In 2012 the Iraqi parliament had decided not to accept any nationals deported from Europe, have the rules in Iraq changed? What is the situation for deportees in Iraq like these days?

    The law has not changed and it still stands. The first thing the Iraqi officials do once you are deported is beat you up, before insulting you and throwing you into prison and after that, no one knows what will happen to you next, especially to those of us who have stood up against corrupted politicians and the religious parties there.

    From our understanding, Norway only rejects applications of individuals who do not require protection . Are the applicants who have been rejected require protection in your view, or have their applications been misjudged by the authorities? (Why/Why not)
    Honestly, I don’t know each person who has been rejected, but those who I knew really did need protection which they didn’t get and they are in danger of being killed as soon as they are sent back.  The asylum policy in Norway focuses on accepting very few applicants and unfortunately, we are the victims of this policy even if we need protection desperately.

    Do you think the reason why the applicants have been rejected is because of the fear of the growing terror attacks across Europe?
    I believe the Norwegian government can easily identify whether or not the applicant is a terrorist or not. Treating all refugees as suspects or terrorists  is very wrong and it is against all the norms of justice in a democratic and multicultural society.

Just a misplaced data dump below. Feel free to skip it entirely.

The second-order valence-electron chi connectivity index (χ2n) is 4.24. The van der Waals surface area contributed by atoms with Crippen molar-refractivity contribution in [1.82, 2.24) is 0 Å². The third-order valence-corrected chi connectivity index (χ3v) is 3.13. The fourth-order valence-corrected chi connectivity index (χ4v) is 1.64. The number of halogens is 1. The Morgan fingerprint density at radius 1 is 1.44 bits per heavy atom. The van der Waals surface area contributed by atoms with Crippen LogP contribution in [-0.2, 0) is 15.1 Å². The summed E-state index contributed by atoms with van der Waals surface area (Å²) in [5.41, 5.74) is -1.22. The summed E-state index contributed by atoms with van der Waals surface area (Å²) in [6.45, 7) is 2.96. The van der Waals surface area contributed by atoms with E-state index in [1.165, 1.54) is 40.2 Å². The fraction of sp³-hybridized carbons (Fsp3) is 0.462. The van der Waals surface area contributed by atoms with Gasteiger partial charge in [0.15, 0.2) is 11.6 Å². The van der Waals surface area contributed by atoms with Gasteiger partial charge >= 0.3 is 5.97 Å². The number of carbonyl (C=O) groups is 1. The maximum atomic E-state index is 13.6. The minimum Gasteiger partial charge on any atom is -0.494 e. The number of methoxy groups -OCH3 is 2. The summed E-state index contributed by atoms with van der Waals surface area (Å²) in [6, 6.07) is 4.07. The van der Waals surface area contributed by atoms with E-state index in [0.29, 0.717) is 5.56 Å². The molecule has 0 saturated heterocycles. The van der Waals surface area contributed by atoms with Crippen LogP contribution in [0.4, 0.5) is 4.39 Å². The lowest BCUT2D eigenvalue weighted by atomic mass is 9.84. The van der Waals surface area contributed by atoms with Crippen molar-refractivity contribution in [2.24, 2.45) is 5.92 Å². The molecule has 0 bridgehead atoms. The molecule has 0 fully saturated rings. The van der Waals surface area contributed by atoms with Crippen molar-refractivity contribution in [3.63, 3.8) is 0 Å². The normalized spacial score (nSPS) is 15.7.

What kind of problems are there with Norway's readmission policy of asylum seekers?
    The problem like I said is that these policies are based on accepting the least possible number of refugees and rejecting as many people as possible. Also, the people who have been rejected are not treated like humans but rather like numbers on a sheet of paper. The Norwegian government should remember that there was a day when Norwegians themselves too were refugees and many Norwegian grandfathers and grandmothers still remember the hardships they endured in those days very well, so the government should at least  have some sympathy towards refugees that are coming into their country for help.

    What kind of job opportunities do migrant families have in Norway, could you tell us a little bit about the  steps taken by Norway to integrate migrant families into the Norwegian society?

    The refugee families almost have no opportunity to work since most of them have lost their passports on the way to Norway, it's very hard to keep your passport safe if  you are crossing the sea and then crossing nine other countries before finally reaching Norway, and even if some of us managed to keep our passports safe, finding work here is very competitive and we are hardly accepted for a job. There are no provisions to help us look for a job.

    Until now we haven't received any help in regards to blending into the Norwegian society, even if we are only awaiting acceptance, I think we should atleast be given an opportunity help us normalize or lives to a certain extent and I don’t know if this is going to happen in the future or not.

    Is there anything else you would like to say to our readers?

    Yes, I would like to tell the readers that I was not born as a refugee, I was just a normal person going through a normal life, and I didn’t notice the word refugee in my dictionary until I became one, and my work as a translator with the United States forces and as a team leader in a security company to protect the foreign companies in Iraq is what put my life in danger and made me make this journey across the sea to Europe, I am not a suspect and not a dangerous person, I am just a normal guy looking for safety for his family and a chance to live in peace again, I hope you will hear our plight.

    The Oslo Times International News Network